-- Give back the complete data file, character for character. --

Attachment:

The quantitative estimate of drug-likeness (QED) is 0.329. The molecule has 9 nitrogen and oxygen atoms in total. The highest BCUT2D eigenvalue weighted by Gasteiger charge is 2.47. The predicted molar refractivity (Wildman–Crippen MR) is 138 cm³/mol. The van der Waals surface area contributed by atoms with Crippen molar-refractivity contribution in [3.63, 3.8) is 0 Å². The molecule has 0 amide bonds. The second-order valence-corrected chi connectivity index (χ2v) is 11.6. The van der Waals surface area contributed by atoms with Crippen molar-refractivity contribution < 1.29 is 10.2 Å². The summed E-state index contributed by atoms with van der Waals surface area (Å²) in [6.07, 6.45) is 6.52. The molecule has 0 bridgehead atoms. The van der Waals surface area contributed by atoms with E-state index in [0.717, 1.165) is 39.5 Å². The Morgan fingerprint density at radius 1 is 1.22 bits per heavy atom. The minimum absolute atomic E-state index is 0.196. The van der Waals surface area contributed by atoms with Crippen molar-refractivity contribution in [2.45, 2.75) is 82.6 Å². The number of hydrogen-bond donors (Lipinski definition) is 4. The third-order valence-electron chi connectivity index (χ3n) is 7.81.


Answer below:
The quantitative estimate of drug-likeness (QED) is 0.329. The molecule has 9 nitrogen and oxygen atoms in total. The highest BCUT2D eigenvalue weighted by Gasteiger charge is 2.47. The predicted molar refractivity (Wildman–Crippen MR) is 138 cm³/mol. The van der Waals surface area contributed by atoms with Crippen molar-refractivity contribution in [3.63, 3.8) is 0 Å². The molecule has 0 amide bonds. The second-order valence-corrected chi connectivity index (χ2v) is 11.6. The van der Waals surface area contributed by atoms with Crippen molar-refractivity contribution < 1.29 is 10.2 Å². The summed E-state index contributed by atoms with van der Waals surface area (Å²) in [6.07, 6.45) is 6.52. The molecule has 0 bridgehead atoms. The van der Waals surface area contributed by atoms with E-state index in [0.717, 1.165) is 39.5 Å². The Morgan fingerprint density at radius 1 is 1.22 bits per heavy atom. The minimum absolute atomic E-state index is 0.196. The van der Waals surface area contributed by atoms with Crippen molar-refractivity contribution in [2.45, 2.75) is 82.6 Å². The number of hydrogen-bond donors (Lipinski definition) is 4. The third-order valence-electron chi connectivity index (χ3n) is 7.81.